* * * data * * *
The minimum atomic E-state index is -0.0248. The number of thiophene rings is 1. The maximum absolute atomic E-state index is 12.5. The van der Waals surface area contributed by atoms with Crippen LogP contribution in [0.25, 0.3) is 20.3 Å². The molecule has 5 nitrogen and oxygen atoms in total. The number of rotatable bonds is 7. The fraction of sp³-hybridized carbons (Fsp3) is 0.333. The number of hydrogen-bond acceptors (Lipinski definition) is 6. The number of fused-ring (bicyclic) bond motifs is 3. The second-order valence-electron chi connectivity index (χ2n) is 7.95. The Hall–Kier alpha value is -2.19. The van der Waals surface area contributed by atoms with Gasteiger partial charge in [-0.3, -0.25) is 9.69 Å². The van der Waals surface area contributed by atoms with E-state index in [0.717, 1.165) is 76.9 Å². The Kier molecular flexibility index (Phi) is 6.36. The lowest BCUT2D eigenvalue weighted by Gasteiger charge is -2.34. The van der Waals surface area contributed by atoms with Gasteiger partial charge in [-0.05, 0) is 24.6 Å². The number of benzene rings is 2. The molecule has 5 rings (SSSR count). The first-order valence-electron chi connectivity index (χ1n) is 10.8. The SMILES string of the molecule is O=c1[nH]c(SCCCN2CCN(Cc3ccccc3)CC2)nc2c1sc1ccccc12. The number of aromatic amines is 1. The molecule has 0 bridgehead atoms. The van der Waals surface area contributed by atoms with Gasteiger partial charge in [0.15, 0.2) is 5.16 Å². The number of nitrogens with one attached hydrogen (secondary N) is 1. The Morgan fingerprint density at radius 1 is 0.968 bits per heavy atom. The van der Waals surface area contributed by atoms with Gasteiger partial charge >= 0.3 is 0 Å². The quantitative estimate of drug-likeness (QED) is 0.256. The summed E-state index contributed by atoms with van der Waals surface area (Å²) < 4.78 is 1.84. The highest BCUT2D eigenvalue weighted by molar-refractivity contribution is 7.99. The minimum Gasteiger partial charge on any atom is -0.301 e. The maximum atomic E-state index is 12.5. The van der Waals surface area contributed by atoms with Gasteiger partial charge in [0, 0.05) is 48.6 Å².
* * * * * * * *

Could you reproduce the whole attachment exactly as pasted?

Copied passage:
The minimum atomic E-state index is -0.0248. The number of thiophene rings is 1. The maximum absolute atomic E-state index is 12.5. The van der Waals surface area contributed by atoms with Crippen LogP contribution in [0.25, 0.3) is 20.3 Å². The molecule has 5 nitrogen and oxygen atoms in total. The number of rotatable bonds is 7. The fraction of sp³-hybridized carbons (Fsp3) is 0.333. The number of hydrogen-bond acceptors (Lipinski definition) is 6. The number of fused-ring (bicyclic) bond motifs is 3. The second-order valence-electron chi connectivity index (χ2n) is 7.95. The Hall–Kier alpha value is -2.19. The van der Waals surface area contributed by atoms with Gasteiger partial charge in [-0.3, -0.25) is 9.69 Å². The van der Waals surface area contributed by atoms with E-state index in [0.717, 1.165) is 76.9 Å². The Kier molecular flexibility index (Phi) is 6.36. The lowest BCUT2D eigenvalue weighted by Gasteiger charge is -2.34. The van der Waals surface area contributed by atoms with Gasteiger partial charge in [-0.05, 0) is 24.6 Å². The number of benzene rings is 2. The molecule has 5 rings (SSSR count). The first-order valence-electron chi connectivity index (χ1n) is 10.8. The SMILES string of the molecule is O=c1[nH]c(SCCCN2CCN(Cc3ccccc3)CC2)nc2c1sc1ccccc12. The number of aromatic amines is 1. The molecule has 0 bridgehead atoms. The van der Waals surface area contributed by atoms with Gasteiger partial charge in [0.15, 0.2) is 5.16 Å². The number of nitrogens with one attached hydrogen (secondary N) is 1. The Morgan fingerprint density at radius 1 is 0.968 bits per heavy atom. The van der Waals surface area contributed by atoms with Gasteiger partial charge >= 0.3 is 0 Å². The quantitative estimate of drug-likeness (QED) is 0.256. The summed E-state index contributed by atoms with van der Waals surface area (Å²) < 4.78 is 1.84. The highest BCUT2D eigenvalue weighted by molar-refractivity contribution is 7.99. The minimum Gasteiger partial charge on any atom is -0.301 e. The maximum atomic E-state index is 12.5. The van der Waals surface area contributed by atoms with Gasteiger partial charge in [0, 0.05) is 48.6 Å².